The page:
The Southwestern Historical Quarterly, Volume 75, July 1971 - April, 1972

Book Reviews

According to the dustjacket, the Coleman diary is "social history
as viewed by a perceptive woman." Perhaps some tangential informa-
tion on life in Texas, 1832-1897, can be gleaned. However, for the
historian there are other and better sources available.
University of Texas, Arlington SANDRA L. MYRES
Texas Precinct Votes '68: 1968 General Election Precinct Analysis and
Maps. Compiled and edited by V. Lance Tarrance, Jr. (Dallas:
Southern Methodist University Press, 1970. Pp. xiii+9go. $7.95.)
Both scholars of Texas politics and citizens interested in how urban
areas voted in the 1968 general election are indebted to V. Lance
Tarrance, Jr.'s 1968 version of Texas Precinct Votes. Following up on
his 1966 study, Tarrance has provided election results for all Texas
counties in the presidential, gubernatorial, and lieutenant governor
races. The meat of this volume, however, is the precinct results for
these races included for the forty-three most urbanized counties in
Texas.
Voting data by precinct rather than county are essential for analysis
in urban areas. Populations and electorates in rural counties are often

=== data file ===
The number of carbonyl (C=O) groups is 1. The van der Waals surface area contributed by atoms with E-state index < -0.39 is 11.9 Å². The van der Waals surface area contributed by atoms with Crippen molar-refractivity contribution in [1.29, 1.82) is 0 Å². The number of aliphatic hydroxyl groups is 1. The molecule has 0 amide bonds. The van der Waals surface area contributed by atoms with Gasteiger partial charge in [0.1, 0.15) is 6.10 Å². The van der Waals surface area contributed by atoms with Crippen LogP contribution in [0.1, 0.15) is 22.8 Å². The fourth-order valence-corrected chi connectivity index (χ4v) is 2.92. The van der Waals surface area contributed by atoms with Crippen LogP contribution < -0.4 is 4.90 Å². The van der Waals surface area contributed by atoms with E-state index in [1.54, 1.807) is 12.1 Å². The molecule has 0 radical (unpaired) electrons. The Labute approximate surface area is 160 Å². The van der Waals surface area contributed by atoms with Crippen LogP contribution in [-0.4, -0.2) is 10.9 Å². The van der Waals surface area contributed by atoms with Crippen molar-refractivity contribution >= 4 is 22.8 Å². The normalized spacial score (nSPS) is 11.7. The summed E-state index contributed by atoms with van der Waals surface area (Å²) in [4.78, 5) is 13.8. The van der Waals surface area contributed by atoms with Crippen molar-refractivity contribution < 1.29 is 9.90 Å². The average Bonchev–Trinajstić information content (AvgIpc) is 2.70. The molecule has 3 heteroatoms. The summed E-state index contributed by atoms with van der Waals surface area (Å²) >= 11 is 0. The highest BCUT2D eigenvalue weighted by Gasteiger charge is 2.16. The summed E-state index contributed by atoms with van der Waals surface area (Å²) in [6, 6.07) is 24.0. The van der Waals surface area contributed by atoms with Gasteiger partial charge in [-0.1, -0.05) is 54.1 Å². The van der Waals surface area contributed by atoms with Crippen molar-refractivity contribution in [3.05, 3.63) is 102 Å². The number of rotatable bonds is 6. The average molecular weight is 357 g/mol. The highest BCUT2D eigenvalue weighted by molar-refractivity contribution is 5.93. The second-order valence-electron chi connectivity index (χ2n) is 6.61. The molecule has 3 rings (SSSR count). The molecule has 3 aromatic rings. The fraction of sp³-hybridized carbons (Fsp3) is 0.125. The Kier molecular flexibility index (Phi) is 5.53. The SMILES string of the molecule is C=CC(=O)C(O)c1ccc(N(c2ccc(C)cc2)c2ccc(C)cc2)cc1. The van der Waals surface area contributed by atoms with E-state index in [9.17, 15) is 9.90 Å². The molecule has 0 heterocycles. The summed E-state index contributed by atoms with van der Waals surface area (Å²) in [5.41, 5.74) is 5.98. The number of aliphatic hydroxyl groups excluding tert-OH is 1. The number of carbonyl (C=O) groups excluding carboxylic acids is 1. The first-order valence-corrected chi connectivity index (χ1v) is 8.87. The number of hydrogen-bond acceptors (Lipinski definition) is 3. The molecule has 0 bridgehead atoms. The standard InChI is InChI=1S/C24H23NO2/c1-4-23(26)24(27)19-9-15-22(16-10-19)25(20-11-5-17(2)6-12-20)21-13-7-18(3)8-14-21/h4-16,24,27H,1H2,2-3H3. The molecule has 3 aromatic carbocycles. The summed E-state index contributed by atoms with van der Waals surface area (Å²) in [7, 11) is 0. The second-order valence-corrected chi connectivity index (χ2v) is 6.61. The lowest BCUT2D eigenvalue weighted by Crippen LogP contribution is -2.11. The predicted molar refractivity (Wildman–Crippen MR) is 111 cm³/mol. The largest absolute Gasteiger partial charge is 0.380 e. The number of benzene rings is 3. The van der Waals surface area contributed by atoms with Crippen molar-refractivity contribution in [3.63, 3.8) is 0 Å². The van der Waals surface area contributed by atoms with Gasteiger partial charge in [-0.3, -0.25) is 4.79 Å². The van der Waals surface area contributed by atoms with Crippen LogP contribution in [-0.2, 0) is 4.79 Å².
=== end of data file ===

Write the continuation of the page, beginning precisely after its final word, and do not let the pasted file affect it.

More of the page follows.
relatively homogeneous in composition; but such is almost never the
case in metropolitan areas. In fact, it is difficult to find neighborhoods
within cities in which the vote parallels that of the city or county as
a whole. To lump together in county totals the vote from such politi-
cally opposed neighborhoods as South Dallas and North Dallas or
Southwest Houston and Northeast Houston, for example, conceals
much more than it reveals. Only precinct data disclose the substantial
variations in voter turnout and division found within heavily popu-
lated areas. With the increasing concentration of population in such
areas (76.6 percent of Texas' i970 population lived in the forty-three
counties Tarrance examined) serious analysts of Texas electoral pat-
terns must utilize precinct data.
Tarrance presents the precinct figures in a readable, well-organized
form. He provides registration totals, total vote cast, and the vote by
candidate for the three races he includes. Additionally, the Demo-
cratic candidate's percentage and plurality in each race is listed by
precinct. The inclusion of precinct maps for all forty-three counties
is of great benefit to users of the data.
The value of Tarrance's work will be enhanced by the availability
within the next year of the 1970 census data. Although census tracts

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Texas State Historical Association. The Southwestern Historical Quarterly, Volume 75, July 1971 - April, 1972. Austin, Texas. The Portal to Texas History. http://texashistory.unt.edu/ark:/67531/metapth101201/. Accessed July 10, 2014.